This summer I tried out a MOOC! After hearing so much about them the last few years and actually missing being a student since I completed my masters and all the AQs I needed. I decided to go with edX (www.edx.org) as I saw the course “Teaching With Technology and Inquiry: An Open Course For Teachers” (https://www.edx.org/course/teaching-technology-inquiry-open-course-university-torontox-inq101x). At first I was a little hesitant that it was offered by University of Toronto as my undergrad, B.Ed., M.Ed. and an AQ have all been from there but I knew it was going to be high quality and I could try another institution later.
The reason I really believe in the idea of MOOCs, is that they are free, open to anyone who wants to learn and not requiring prerequisites. It is not just important for teachers but anyone who wants to learn from a University. It can be for professional growth or just for fun. It is also good because non-teachers who don’t qualify to take such courses at university are able to learn and benefit. Anyone in the EdTech field would benefit from understanding technology and inquiry.
The course was massive at the start, I think they said over 5000 people signed up. The weekly videos that Jim Slotta and Rosemary Evans posted were excellent, explaining the concepts, and best of all I could watch anytime. Rosemary also had her staff do videos in live classrooms, and showcase teachers actually modeling inquiry with technology. This was very beneficial as it gave teachers around the world an idea of how to implement it. The weekly tasks involved a lot of self-reflection, which was actually useful if you watched the videos and participated in the discussion forums. I did learn a lot from other teachers in the discussion forum but with so many people in the course that is one area I got a little lost. There was also a design strand where we got to collaborate on a lesson together. The idea was great but working online with a group of teachers bouncing in and out of groups was a little challenging. We got to critique other lessons and then add to our own. They will be putting a wiki together of the lessons to share.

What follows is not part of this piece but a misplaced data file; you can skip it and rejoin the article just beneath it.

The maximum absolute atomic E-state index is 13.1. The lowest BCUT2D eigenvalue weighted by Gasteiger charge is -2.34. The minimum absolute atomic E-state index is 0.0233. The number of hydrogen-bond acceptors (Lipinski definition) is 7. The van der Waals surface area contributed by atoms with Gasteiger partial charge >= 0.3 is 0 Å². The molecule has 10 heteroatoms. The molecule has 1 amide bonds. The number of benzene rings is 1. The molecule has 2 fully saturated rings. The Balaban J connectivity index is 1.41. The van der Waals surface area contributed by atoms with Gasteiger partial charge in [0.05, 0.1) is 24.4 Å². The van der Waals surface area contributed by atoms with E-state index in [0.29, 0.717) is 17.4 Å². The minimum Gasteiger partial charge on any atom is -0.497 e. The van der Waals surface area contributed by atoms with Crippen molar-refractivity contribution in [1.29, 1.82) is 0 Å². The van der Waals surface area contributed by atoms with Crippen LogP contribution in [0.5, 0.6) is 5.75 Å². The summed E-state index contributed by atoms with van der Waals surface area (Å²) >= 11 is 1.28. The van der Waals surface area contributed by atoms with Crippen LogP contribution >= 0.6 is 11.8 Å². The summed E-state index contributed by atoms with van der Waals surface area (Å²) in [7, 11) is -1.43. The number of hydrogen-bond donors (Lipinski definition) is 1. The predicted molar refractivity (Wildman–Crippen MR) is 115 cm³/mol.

Overall I really enjoyed the course and learned just as much if not more than a regular University course of AQ Course. You definitely have to be motivated, as I know if I paid $700 I would be sure to be on time but I didn’t have this problem as I stuck to the course deadlines. I ended up paying to be verified which I believe was $40, which goes to support the edX site to keep offering free courses. I highly recommend taking this course! Thank you Jim and Rosemary for a great course!
I am on to MOOC number 2, this time trying Coursera “Emerging Trends & Technologies in the Virtual K-12 Classroom” (https://www.coursera.org/course/k12virtualtrends) with Melissa Joell Loble, University of California, Irvine. I am excited to get a United States perspective and that of another institution. Stayed tuned for a review on that.
Looking for another cool Mooc?
Check out: “Electronic Interfaces: Bridging the Physical and Digital Worlds” “Learn by doing: analyze, design, and build electronic interfaces between sensors and a microcontroller to build a robot or your own creation in this hands-on lab course.” https://www.edx.org/course/electronic-interfaces-bridging-physical-uc-berkeleyx-ee40lx-0